Here, we have community restorative justice schemes which, by and large, are going to be run by former paramilitariesthe guidelines adopted by the Northern Ireland Office are designed to enable former paramilitaries to run themyet with regard to them there will be a lesser requirement in terms of inspection and publication. That naturally gives me concern. I want to see community restorative justice schemes operating properly, and the only measure that we have to ensure that is the inspectorate. The inspectorate therefore should be operating with regard to community restorative justice schemes to the same standard and under the same duties as apply to the functions of the inspectorate generally.
Lord Glentoran: My Lords, noble Lords will be well aware that my party and my honourable friend Laurence Robertson did not vote against the Governments proposed amendment in another place. Perhaps that is because we are a very much more sophisticated refining Chamber than another place. It is quite technical to compare the two amendments. They are detailed comparisons, and my noble friend Lord Trimble, coming from the background that he does, is best able to do exactly that, and he has demonstrated to your Lordships the key differences and the key matters about which we are concerned.
The community justice system is very important. It is a high-risk project in Northern Ireland. It is the last of the major concerns that my party has had as we have progressed to devolution. I was very pleased when the Minister was able to accept the amendment proposed by my noble friend Lord Trimble. I was disappointed, despite my lack of experience as a lawyer, when I first read the Governments amendment and realised that theyfor one reason or another, and I do not really understand whyhad weakened the Bill. The amendment proposed by my noble friend Lord Trimble was clear, concise and demanding. The Governments amendment is not that; it is weak and it leaves more open to chance in a high-risk operation of community justice systems in Northern Ireland, some of which will undoubtedly be run by ex-paramilitaries. I support my noble friends amendment.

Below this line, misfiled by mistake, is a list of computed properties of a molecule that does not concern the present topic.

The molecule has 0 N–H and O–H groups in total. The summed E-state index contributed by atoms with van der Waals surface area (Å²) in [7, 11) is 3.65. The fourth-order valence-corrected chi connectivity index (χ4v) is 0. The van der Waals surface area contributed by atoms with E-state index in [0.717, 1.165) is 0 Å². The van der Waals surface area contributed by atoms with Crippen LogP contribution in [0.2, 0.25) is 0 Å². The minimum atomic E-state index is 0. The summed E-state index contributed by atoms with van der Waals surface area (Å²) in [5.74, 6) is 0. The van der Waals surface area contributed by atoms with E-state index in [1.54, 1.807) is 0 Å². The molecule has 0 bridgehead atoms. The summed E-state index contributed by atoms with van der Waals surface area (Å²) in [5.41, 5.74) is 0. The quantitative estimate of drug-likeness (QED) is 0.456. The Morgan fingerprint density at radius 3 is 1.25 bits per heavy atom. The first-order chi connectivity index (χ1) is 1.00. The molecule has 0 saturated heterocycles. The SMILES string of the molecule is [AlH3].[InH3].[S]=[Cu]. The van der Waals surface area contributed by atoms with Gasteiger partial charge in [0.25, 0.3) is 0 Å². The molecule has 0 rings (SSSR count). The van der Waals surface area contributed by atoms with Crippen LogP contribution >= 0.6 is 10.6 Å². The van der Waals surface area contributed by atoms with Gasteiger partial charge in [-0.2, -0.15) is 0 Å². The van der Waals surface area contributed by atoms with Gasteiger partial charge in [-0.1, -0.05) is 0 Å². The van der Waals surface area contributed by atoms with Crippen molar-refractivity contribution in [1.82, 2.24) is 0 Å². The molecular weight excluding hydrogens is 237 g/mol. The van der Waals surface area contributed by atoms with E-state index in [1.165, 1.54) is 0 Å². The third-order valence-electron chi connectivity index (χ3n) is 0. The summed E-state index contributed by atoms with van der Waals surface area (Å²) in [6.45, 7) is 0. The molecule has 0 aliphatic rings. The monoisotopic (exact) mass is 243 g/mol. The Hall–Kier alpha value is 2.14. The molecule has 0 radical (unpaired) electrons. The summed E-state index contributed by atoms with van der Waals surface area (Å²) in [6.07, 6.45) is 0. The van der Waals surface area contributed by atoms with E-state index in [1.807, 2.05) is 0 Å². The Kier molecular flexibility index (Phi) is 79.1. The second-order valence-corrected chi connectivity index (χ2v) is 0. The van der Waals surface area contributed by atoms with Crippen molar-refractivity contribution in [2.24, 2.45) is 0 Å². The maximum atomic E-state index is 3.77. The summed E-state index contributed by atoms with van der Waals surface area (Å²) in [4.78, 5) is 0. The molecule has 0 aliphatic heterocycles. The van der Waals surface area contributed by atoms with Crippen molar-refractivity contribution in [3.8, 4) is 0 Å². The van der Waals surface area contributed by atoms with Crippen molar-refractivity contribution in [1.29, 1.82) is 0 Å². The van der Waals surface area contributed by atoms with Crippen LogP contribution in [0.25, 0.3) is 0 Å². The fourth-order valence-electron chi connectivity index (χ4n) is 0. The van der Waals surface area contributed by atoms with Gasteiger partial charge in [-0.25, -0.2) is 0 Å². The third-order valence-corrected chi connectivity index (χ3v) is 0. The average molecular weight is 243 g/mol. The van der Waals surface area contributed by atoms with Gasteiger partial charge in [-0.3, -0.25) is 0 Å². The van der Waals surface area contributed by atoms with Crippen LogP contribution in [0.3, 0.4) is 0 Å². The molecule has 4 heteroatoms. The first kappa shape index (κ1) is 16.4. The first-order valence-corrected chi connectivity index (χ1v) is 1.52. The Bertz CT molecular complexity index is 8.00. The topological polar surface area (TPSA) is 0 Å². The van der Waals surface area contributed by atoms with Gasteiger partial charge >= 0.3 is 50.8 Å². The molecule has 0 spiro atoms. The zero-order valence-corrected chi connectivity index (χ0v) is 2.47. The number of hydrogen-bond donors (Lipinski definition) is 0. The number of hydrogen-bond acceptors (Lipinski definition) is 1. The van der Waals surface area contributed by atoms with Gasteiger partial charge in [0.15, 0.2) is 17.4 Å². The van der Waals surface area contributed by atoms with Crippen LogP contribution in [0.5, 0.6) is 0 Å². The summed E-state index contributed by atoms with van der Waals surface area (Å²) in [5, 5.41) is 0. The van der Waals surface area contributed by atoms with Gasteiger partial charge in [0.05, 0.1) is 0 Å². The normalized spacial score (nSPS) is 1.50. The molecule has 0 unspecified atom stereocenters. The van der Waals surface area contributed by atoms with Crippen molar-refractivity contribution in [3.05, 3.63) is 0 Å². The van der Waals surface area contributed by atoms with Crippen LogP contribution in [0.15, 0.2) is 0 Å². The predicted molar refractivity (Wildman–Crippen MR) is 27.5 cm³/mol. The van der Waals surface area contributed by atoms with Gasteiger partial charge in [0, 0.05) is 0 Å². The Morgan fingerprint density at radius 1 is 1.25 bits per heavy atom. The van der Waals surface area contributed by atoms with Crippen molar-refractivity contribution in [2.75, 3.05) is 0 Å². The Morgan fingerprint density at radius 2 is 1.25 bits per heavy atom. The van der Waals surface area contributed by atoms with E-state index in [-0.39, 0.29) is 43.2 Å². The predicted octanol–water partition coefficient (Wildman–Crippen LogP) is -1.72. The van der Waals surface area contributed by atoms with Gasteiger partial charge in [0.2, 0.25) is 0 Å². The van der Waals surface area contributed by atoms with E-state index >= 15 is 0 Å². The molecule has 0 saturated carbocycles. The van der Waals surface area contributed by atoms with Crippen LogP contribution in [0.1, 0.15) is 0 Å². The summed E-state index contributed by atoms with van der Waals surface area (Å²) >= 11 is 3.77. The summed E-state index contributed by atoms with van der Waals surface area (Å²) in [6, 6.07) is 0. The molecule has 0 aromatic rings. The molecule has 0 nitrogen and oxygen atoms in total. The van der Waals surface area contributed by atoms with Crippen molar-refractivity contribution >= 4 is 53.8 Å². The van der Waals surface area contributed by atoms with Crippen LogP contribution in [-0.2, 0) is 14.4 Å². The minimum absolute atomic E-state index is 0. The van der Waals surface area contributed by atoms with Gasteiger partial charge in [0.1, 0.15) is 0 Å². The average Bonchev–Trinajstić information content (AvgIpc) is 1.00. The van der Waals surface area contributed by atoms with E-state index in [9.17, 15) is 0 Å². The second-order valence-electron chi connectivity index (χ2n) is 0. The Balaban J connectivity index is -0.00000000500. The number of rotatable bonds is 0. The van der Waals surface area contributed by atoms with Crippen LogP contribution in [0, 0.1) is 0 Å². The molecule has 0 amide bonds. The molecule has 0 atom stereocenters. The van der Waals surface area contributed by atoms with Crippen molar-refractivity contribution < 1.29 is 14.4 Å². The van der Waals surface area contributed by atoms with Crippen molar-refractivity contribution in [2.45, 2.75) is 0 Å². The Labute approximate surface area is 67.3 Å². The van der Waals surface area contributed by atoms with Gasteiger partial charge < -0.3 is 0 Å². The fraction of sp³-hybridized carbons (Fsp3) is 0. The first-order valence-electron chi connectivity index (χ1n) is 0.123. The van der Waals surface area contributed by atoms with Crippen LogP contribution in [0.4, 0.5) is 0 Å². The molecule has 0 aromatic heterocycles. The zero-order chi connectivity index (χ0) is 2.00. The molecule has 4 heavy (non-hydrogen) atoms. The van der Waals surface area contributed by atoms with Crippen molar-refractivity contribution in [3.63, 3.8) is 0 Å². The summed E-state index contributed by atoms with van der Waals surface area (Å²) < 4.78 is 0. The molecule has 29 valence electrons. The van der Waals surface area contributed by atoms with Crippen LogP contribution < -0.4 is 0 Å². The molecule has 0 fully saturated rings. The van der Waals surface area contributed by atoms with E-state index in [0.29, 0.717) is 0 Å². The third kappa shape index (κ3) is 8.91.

Lord Smith of Clifton: My Lords, I, too, was initially taken in by the Ministers comments that the inspector needed to have flexibility. Then I heard the incisive argument of the noble Lord, Lord Trimble, who explained why the power might be too flexible. Given the embryonic nature of these schemes, we are in uncharted waters and much could go wrong with their implementationalthough we all hope that they succeed. I understand why we should be more flexible and give greater discretion to inspectors of other agencies, but tight scrutiny by the inspector is needed in the initial period. I was persuaded by the arguments of the noble Lord, Lord Trimble. If he were to press his amendment, we would support him.
Lord Rooker: My Lords, if I had wanted to take offence, I could have. The noble Lord, Lord Smith of Clifton, should know that I am not trying to take anyone in. The Governments proposal in the amendment of the other place is wholly consistent with what has been said here. I repeat that the chief inspector, under Amendments Nos. 3B, 3C and 3D, would statutorily be required to inspect all schemes on the same basis. However, we are not dealing with criminal justice agencies set up by Parliament. The inspector will not inspect any scheme unless it invites him to do so by applying for accreditation. We are dealing with voluntary bodies set up under the protocol. That is wholly different from the position of the other agencies in the criminal justice system mentioned by the noble Lord. None of these restorative justice bodies will be inspected unless they apply voluntarily to be accredited. There is no comparison with the other agencies in that regard; if they apply for accreditation, they will be inspected. Therefore, there is no difference from what was said previously.